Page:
A doctor reports that his developmentally disabled son was harrassed and traumatized by the Detroit airport TSA screeners, who wanted to investigate the "puffiness" caused by his adult diaper. They man, who is described as having the mental capacity of a two-year-old, also lost a beloved toy (a plastic hammer) because the TSA claimed it could be used as a weapon. The family was on their way to Walt Disney World.
"You have got to be kidding me. I honestly felt that those two agents did not know what they were doing," Mandy told us.
Dr. David Mandy: Special Needs Son Harassed by TSA at Detroit Metropolitan Airport
Dr. Mandy claimed they asked Drew to place his feet on the yellow shoe line, something he didn't understand. They proceeded to pat his pants down, questioning the padding which was his adult diapers. When the agents asked Drew to take his hand and rub the front and back of his pants so they could swab it for explosives, his dad stepped in and tried to explain that Drew was mentally challenged.
"They said, 'Please, sir, we know what we're doing,'" Mandy said.
The TSA agents saw Drew holding a six-inch plastic hammer.
"My son carries his ball and his hammer for security. He goes everywhere with (them)," said Mandy.
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A 26-year-old man in Austria who lost the use of his right hand in a motorcycle accident ten years ago has decided to undergo "elective amputation," after which he will be fitted with a bionic hand controlled by nerve signals from his own arm. German prosthetics company Otto Bock makes the bionic hands; BBC News reports the prosthetics can "pinch and grasp in response to signals from the brain that are picked up by two sensors placed over the skin above nerves in the forearm."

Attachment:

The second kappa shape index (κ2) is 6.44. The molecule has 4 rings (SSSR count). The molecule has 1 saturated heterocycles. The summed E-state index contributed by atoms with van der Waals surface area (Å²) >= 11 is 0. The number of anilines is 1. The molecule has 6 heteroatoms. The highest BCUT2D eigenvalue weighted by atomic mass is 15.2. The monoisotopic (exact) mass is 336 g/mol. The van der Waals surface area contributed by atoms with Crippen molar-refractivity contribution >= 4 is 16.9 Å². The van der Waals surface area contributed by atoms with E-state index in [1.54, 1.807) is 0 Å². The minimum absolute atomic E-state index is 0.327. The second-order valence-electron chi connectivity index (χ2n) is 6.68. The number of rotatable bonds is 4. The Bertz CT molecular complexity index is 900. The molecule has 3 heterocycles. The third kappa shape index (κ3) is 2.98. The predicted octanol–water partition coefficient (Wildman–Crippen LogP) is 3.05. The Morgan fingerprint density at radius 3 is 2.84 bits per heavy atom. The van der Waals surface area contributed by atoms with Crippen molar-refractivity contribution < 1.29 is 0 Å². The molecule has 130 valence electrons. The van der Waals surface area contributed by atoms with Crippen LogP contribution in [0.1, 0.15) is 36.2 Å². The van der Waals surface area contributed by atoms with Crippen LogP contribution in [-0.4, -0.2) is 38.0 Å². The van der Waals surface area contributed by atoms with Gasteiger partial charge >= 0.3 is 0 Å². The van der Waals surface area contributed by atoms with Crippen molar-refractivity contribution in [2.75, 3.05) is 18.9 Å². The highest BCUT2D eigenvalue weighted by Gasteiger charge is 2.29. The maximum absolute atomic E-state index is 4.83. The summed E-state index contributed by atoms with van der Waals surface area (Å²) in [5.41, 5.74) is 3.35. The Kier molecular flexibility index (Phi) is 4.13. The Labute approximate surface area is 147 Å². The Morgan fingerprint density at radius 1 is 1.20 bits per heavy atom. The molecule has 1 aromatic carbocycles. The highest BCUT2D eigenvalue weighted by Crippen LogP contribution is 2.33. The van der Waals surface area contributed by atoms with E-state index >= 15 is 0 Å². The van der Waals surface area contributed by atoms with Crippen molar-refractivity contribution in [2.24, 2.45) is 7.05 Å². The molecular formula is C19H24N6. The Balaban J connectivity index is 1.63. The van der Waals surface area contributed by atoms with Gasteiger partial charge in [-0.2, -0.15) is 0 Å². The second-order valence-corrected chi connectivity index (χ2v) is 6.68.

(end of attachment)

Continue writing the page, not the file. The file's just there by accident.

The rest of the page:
This will be the second such surgery performed by Professor Oskar Aszmann, of Vienna.
A 24-year-old Austrian man named Patrick was the first patient in the world to choose to have his hand amputated, again by Professor Aszmann, and a bionic replacement fitted. He lost the use of his left hand after being electrocuted at work.
, and there's video of the bionic hand in use by Patrick, here
(Thanks, Marguerite // update: also found on Make today, via Phil Torrone)
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1887's Appleton's illustrated hand-book of American winter resorts for tourists and invalids
is a whirlwind tour through all the places you can go and die of consumption in the America of yesteryear:
Out west in scenic California the land and times were much, much different than today. Appleton's guide takes visitors on a botanical tour of "cacti of the most curious sort," and it also explains why I saw so many Eucalyptus trees while living there in 2000-2004: "But the people plant a little shoot of the Australian blue-gum (Eucalyptus globulus), and in two years it becomes a shade-tree 15 or 20 feet high." Fashion and comfort were obviously not commodities in the near horizon if Eucalyptus shade-providing trees were the amenities.
Appleton's illustrated hand-book of American winter resorts for tourists and invalids